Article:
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Painite: The gem from Myanmar

Rough painite

Painite is a rare borate mineral only found in Myanmar (Formely Burma). Its colors range from orange-red to brownish-red owing to traces of chromium and vanadium. It has a white streak, transparent appearance and vitreous luster. It is formed as hexagonal or prismatic crystals and has a relative hardness is 8. Painite contains calcium, zirconium, boron, aluminum, and oxygen alongside the traces of chromium and vanadium; chemical composition CaZrAl9O15(BO3).

Painite was first identified as a new gem species in 1957 by a British mineralogist; Arthur C.D. Pain in Myanmar who mistaken it for sapphire (the mineral was named Painite in his honor). It was considered the rarest mineral on earth with only three crystals known to exist until 2001.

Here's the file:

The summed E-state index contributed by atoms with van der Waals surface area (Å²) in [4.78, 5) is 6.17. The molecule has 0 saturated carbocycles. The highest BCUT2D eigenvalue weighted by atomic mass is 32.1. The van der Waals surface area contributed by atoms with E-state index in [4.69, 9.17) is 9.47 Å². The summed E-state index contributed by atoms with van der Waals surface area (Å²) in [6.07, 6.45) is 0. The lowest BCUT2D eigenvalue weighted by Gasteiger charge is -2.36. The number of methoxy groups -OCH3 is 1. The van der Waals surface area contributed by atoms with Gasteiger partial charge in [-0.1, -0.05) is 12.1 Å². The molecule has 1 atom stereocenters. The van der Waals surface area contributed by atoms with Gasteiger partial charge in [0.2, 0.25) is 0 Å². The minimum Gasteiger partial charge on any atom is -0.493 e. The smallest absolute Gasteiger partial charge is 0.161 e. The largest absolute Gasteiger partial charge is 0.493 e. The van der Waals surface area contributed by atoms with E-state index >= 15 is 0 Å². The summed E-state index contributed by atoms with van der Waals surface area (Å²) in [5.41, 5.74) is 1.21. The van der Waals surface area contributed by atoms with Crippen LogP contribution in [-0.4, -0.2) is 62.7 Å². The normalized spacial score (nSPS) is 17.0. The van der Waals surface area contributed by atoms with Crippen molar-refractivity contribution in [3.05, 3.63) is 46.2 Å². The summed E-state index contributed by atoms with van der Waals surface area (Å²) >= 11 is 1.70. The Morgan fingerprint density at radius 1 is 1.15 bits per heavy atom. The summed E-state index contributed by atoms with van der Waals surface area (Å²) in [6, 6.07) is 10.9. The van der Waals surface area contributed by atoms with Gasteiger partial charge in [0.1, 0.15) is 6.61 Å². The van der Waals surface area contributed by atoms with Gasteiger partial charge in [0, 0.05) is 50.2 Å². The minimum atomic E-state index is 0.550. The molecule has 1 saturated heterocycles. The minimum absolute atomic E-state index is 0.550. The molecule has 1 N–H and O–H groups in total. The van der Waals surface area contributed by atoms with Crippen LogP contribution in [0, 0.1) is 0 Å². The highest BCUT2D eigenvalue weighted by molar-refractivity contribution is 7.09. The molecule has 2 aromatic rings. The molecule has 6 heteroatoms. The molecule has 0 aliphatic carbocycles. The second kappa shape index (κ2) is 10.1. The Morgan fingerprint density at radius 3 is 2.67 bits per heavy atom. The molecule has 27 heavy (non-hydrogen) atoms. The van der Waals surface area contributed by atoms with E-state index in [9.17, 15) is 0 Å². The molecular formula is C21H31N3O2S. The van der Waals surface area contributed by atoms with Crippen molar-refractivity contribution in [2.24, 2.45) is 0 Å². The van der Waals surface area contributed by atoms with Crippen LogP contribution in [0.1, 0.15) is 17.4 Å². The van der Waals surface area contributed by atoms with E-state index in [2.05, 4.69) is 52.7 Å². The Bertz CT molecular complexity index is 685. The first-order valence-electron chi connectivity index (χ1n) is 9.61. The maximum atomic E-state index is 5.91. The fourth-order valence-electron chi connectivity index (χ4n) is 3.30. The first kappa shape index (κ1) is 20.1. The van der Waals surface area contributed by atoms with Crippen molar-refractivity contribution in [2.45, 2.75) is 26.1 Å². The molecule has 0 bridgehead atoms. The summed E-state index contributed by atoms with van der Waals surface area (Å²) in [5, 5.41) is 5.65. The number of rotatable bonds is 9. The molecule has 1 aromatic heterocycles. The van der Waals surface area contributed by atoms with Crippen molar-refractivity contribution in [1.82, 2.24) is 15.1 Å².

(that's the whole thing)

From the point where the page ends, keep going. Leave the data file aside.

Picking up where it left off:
Most rough painites are highly included and fractured

More exploration in Mogok region and northern Myanmar has resulted to discovery of several thousand crystals and fragments , diluting the market. Facetable rough material of fine quality is still rare because most of them are highly included and fractured. Due to this, gem cutters tend to cut them small and shallow impairs their brilliance.

Painite has a different refractive index values from ruby, which serves as their distinguishing factor. It birefringence (measure to polarize light and split it into two or three different directions) and absorption spectrum distinguishes it from garnet.

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